A broad-range variable-temperature solid state NMR spectral and relaxation investigation of the water state in Nafion 117†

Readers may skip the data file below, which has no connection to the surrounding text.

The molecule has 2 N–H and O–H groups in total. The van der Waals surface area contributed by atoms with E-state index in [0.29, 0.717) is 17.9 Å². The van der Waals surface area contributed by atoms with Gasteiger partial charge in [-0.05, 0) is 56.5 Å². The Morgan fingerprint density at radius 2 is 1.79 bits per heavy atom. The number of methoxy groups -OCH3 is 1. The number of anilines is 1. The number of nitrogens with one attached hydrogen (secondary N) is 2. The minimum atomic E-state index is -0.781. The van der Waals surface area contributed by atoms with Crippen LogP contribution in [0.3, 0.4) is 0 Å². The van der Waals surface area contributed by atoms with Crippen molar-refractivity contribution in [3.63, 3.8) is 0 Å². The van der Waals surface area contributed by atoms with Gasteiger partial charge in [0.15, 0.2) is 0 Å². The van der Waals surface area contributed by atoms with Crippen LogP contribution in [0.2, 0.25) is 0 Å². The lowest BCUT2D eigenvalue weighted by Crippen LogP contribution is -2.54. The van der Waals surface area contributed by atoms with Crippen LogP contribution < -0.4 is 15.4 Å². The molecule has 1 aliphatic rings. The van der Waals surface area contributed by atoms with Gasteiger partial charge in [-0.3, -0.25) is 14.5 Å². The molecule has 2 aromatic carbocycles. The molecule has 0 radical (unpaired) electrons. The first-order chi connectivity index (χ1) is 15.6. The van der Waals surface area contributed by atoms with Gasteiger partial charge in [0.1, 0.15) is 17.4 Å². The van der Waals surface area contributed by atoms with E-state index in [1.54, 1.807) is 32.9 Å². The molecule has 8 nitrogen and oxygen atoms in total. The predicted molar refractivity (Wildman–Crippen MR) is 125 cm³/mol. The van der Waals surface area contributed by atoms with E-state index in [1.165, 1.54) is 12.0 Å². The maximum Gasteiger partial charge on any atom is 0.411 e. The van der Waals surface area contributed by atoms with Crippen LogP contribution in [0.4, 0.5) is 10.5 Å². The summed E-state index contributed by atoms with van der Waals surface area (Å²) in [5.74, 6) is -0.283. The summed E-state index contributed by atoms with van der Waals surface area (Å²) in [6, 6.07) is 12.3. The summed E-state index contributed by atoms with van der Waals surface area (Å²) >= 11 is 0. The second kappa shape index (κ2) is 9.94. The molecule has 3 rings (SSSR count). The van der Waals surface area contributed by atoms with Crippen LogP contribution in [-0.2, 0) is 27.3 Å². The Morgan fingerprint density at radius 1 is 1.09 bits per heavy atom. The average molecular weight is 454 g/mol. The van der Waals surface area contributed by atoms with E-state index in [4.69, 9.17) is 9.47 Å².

Understanding the water state in Nafion is not only crucial for operating a proton-exchange membrane (PEM)-based fuel cell, but also intimately related to the elucidation of the proton transport mechanism in a PEM. Although many studies have been published on this subject, some controversies and ambiguities remain unresolved. In this work, we design three different types of Nafion samples by substituting protons with lithium or sodium cations. We also pay special attention to the preparation of samples for carrying out broad-range variable temperature solid state NMR experiments so that no membrane dehydration occurs during the long experimental time at low temperatures. With these precautions and improvements, clear and largely straightforward information could be obtained to ensure minimal ambiguity and complexity in the interpretation of the experimental data. Our results show that about 40–60% of water remains unfrozen at −70 °C, depending on the type of the substituting cation. Both the 1H and 2H spectral and relaxation results indicate that water freezing starts from the center of the nanopores inside Nafion and increases gradually as the temperature decreases. The protons remain dissociated with sulfonate groups even at the lowest temperature we reached (−70 °C), whereas both lithium and sodium are associated with sulfonate groups at most temperatures below 0 °C. The experimental data also suggest that besides frozen and unfrozen water, there is broad distribution of water state and dynamics in Nafion as the temperature is lowered from above zero down to −70 °C. The effect of the size of the substituting cation significantly affects the properties of supercooled water by modifying the cation–water interaction and impeding the rotation of sulfonate groups. These novel results not only help us in establishing a better understanding of the water state in Nafion and its performance as a proton exchange mebrane, but also provide insights into water freezing, antifreeze and supercooling in other nanoscopic environments.